Manny Crisostomo /

Vivek Ranadive is spending an increasing amount of time in Sacramento and is buying a loft in midtown.

Thanks for helping keep Kings here, new owner tells Sacramento business leaders

Published: Friday, Oct. 4, 2013 - 2:43 pm
Last Modified: Saturday, Oct. 5, 2013 - 10:42 am

In his first major appearance before Sacramento’s corporate community, new Kings lead owner Vivek Ranadive vowed Friday to make the team a brand name in China and his native India – and asked for business leaders’ help in painting the town purple for opening night.

Ranadive, new team president Chris Granger and Mayor Kevin Johnson spoke at the Sacramento Metro Chamber’s annual Perspectives luncheon, and the event was totally given over to the city’s NBA franchise. The team mascot, Slamson, worked the room, while Kings broadcaster Grant Napear emceed.

Johnson and Ranadive thanked the 800 or so business leaders for their role in the multiyear campaign that kept the team in town, while regaling the crowd with bits of inside information on Sacramento’s battles with Anaheim and later Seattle over the team’s future.

The mayor said that when he got the climactic phone call in mid-May from a league official informing him that the owners had just voted to veto the proposed move to Seattle, he and Ranadive hugged for a while. Then Ranadive said: “Why did he call you first? You’re not putting any money in. You’re not risking anything.”

The crowd at the Hyatt ballroom roared with laughter.

Granger, who had been a high-level executive with the NBA during the Seattle fight, said the community’s 28 years of supporting the Kings made a huge impression on league owners who were deciding the Kings’ fate.

“It’s very difficult to ignore that (history) for the NBA, for the owners,” Granger said. “At the end of the day, it made a heck of a difference.”

Ranadive and his fellow investors bought the team from the Maloofs after the move to Seattle was blocked. One of his first decisions was to hire Granger – who he revealed was in line for the deputy commissioner’s post in the NBA when he accepted the Kings’ presidency in July.

Granger had been in charge of an NBA program that assists troubled franchises with their business operations. One of his stops was in Sacramento, in May 2011, where he oversaw the rebuilding of the Kings’ tattered operations after the Maloofs abandoned their quest to move the Kings to Anaheim.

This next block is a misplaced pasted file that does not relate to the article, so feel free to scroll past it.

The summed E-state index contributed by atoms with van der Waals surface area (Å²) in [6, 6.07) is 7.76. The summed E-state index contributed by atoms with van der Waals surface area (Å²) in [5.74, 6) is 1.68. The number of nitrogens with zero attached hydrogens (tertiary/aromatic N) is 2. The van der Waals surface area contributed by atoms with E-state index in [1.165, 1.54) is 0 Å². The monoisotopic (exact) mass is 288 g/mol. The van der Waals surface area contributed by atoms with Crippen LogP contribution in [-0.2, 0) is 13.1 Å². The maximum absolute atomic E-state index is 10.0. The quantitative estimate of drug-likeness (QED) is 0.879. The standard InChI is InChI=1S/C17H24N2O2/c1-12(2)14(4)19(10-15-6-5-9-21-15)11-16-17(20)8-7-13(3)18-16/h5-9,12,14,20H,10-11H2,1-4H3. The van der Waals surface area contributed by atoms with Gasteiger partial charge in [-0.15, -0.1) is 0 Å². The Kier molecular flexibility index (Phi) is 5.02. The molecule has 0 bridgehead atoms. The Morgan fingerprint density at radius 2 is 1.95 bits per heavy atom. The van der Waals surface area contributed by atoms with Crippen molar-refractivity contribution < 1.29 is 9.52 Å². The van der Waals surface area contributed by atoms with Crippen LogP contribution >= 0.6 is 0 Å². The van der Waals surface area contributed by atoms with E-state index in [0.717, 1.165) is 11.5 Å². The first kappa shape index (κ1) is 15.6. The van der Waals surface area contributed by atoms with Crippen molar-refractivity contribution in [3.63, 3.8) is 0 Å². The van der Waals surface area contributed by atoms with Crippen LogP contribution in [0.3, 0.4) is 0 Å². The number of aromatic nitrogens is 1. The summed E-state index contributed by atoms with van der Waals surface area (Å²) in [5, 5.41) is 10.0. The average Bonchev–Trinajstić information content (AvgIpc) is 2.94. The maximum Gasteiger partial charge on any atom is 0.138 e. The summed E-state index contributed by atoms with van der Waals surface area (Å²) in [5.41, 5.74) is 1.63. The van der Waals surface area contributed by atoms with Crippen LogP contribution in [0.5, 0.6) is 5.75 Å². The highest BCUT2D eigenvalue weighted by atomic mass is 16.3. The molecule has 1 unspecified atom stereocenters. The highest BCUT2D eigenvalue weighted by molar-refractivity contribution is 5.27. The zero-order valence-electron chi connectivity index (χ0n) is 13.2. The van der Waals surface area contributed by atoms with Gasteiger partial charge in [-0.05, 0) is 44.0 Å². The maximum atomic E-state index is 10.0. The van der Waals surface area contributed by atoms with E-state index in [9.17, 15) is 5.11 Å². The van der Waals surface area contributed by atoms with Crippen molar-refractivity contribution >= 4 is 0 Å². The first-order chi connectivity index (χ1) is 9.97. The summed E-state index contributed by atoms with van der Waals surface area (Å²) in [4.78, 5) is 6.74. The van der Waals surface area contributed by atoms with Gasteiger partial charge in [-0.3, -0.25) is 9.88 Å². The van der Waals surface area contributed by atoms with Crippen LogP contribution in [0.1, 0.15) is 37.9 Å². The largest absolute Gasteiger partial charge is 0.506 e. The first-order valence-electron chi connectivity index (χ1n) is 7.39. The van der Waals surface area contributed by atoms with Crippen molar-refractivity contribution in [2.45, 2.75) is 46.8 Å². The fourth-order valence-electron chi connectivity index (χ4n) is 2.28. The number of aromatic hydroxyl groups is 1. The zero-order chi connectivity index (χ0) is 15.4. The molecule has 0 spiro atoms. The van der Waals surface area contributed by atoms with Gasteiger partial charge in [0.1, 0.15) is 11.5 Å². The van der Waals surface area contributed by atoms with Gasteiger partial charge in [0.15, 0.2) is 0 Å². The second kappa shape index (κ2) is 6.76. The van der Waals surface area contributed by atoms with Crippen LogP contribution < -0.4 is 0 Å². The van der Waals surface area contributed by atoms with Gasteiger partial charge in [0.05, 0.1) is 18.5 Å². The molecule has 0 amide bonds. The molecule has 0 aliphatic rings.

The mayor thanked the business owners who pledged $10 million in corporate sponsorships to the team in a week’s time in 2011 – an outpouring that helped block the potential move to Anaheim. “We had to show ... we had corporate participation,” he said.

Ranadive repeated his pledge to turn the Kings into an internationally known franchise, noting that the Oct. 30 opener at Sleep Train Arena will be televised live in India. “We’re going to be very, very aggressive about building the brand in places like India and China,” he said.

He added that he wants opening night to be special. “I need all of you to help me with that,” he said. “I expect the city to be purple that day.”

Ranadive said he has invited Gov. Jerry Brown and his wife, Anne Gust Brown – who attended a dinner for new Kings minority owner Shaquille O’Neal – to opening night, and asked the governor to bathe the Capitol dome in purple light that evening, but Brown said he can colorize the dome only on state holidays.

Granger said the team plans to donate $2 million to area charities this year. The team’s annual Rhythm ’n Rims charity event Oct. 13, set for Capitol Mall, will include a “little exhibition game” featuring the Kings, he said. A temporary 3,000-seat stadium will be built on the mall for the event.

Call The Bee’s Dale Kasler, (916) 321-1066. Follow him on Twitter @dakasler.

Read more articles by Dale Kasler

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